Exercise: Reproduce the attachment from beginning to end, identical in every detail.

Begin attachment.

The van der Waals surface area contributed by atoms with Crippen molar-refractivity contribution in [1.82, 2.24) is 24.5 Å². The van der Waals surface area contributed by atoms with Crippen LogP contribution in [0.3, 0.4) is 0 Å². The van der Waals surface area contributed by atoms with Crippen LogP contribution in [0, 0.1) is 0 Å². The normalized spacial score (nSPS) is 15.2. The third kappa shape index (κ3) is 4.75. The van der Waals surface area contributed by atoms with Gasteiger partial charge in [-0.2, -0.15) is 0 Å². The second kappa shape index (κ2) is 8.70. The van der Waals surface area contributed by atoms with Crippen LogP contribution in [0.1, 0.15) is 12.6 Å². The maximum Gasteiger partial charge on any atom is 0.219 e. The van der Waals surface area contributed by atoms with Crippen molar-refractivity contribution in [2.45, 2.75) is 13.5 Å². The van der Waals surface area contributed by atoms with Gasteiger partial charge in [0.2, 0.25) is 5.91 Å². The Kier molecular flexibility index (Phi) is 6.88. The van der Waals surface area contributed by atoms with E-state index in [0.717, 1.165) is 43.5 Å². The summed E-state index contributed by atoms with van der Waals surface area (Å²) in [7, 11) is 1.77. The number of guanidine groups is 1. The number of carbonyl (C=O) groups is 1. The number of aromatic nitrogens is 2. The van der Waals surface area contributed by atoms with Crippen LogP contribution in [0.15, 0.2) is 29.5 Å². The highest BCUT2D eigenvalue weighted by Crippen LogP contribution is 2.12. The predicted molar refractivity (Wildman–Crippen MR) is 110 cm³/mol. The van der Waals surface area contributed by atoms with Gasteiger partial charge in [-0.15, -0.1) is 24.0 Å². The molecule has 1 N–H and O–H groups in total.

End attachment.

The van der Waals surface area contributed by atoms with Crippen molar-refractivity contribution in [1.82, 2.24) is 24.5 Å². The van der Waals surface area contributed by atoms with Crippen LogP contribution in [0.3, 0.4) is 0 Å². The van der Waals surface area contributed by atoms with Crippen LogP contribution in [0, 0.1) is 0 Å². The normalized spacial score (nSPS) is 15.2. The third kappa shape index (κ3) is 4.75. The van der Waals surface area contributed by atoms with Gasteiger partial charge in [-0.2, -0.15) is 0 Å². The second kappa shape index (κ2) is 8.70. The van der Waals surface area contributed by atoms with Crippen LogP contribution in [0.1, 0.15) is 12.6 Å². The maximum Gasteiger partial charge on any atom is 0.219 e. The van der Waals surface area contributed by atoms with Crippen molar-refractivity contribution in [2.45, 2.75) is 13.5 Å². The van der Waals surface area contributed by atoms with Gasteiger partial charge in [0.2, 0.25) is 5.91 Å². The Kier molecular flexibility index (Phi) is 6.88. The van der Waals surface area contributed by atoms with E-state index in [0.717, 1.165) is 43.5 Å². The summed E-state index contributed by atoms with van der Waals surface area (Å²) in [7, 11) is 1.77. The number of guanidine groups is 1. The number of carbonyl (C=O) groups is 1. The number of aromatic nitrogens is 2. The van der Waals surface area contributed by atoms with Crippen LogP contribution in [0.15, 0.2) is 29.5 Å². The highest BCUT2D eigenvalue weighted by Crippen LogP contribution is 2.12. The predicted molar refractivity (Wildman–Crippen MR) is 110 cm³/mol. The van der Waals surface area contributed by atoms with Gasteiger partial charge in [-0.15, -0.1) is 24.0 Å². The molecule has 1 N–H and O–H groups in total.